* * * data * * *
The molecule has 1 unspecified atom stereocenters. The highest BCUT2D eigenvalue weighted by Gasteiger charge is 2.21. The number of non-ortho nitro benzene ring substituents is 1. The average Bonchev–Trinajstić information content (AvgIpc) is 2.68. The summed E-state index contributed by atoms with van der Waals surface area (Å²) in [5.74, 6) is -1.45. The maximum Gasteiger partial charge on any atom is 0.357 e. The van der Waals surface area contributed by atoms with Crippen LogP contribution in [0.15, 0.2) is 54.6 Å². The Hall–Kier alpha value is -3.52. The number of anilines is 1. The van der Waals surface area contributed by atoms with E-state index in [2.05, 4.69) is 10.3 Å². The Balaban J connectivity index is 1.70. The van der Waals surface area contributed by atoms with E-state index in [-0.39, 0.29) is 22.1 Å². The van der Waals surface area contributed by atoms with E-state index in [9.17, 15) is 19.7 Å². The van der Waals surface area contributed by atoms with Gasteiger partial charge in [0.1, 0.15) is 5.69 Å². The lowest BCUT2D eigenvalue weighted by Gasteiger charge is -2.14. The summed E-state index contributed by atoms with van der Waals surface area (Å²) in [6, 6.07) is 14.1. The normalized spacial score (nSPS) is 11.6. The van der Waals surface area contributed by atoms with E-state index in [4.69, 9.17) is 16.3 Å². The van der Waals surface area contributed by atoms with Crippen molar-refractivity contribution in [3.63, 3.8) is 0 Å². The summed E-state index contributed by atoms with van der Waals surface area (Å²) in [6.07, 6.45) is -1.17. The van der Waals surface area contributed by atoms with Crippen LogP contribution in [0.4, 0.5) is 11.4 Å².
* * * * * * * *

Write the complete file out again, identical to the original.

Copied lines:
The molecule has 1 unspecified atom stereocenters. The highest BCUT2D eigenvalue weighted by Gasteiger charge is 2.21. The number of non-ortho nitro benzene ring substituents is 1. The average Bonchev–Trinajstić information content (AvgIpc) is 2.68. The summed E-state index contributed by atoms with van der Waals surface area (Å²) in [5.74, 6) is -1.45. The maximum Gasteiger partial charge on any atom is 0.357 e. The van der Waals surface area contributed by atoms with Crippen LogP contribution in [0.15, 0.2) is 54.6 Å². The Hall–Kier alpha value is -3.52. The number of anilines is 1. The van der Waals surface area contributed by atoms with E-state index in [2.05, 4.69) is 10.3 Å². The Balaban J connectivity index is 1.70. The van der Waals surface area contributed by atoms with E-state index in [-0.39, 0.29) is 22.1 Å². The van der Waals surface area contributed by atoms with E-state index in [9.17, 15) is 19.7 Å². The van der Waals surface area contributed by atoms with Gasteiger partial charge in [0.1, 0.15) is 5.69 Å². The lowest BCUT2D eigenvalue weighted by Gasteiger charge is -2.14. The summed E-state index contributed by atoms with van der Waals surface area (Å²) in [6, 6.07) is 14.1. The normalized spacial score (nSPS) is 11.6. The van der Waals surface area contributed by atoms with E-state index in [4.69, 9.17) is 16.3 Å². The van der Waals surface area contributed by atoms with Crippen molar-refractivity contribution in [3.63, 3.8) is 0 Å². The summed E-state index contributed by atoms with van der Waals surface area (Å²) in [6.07, 6.45) is -1.17. The van der Waals surface area contributed by atoms with Crippen LogP contribution in [0.4, 0.5) is 11.4 Å².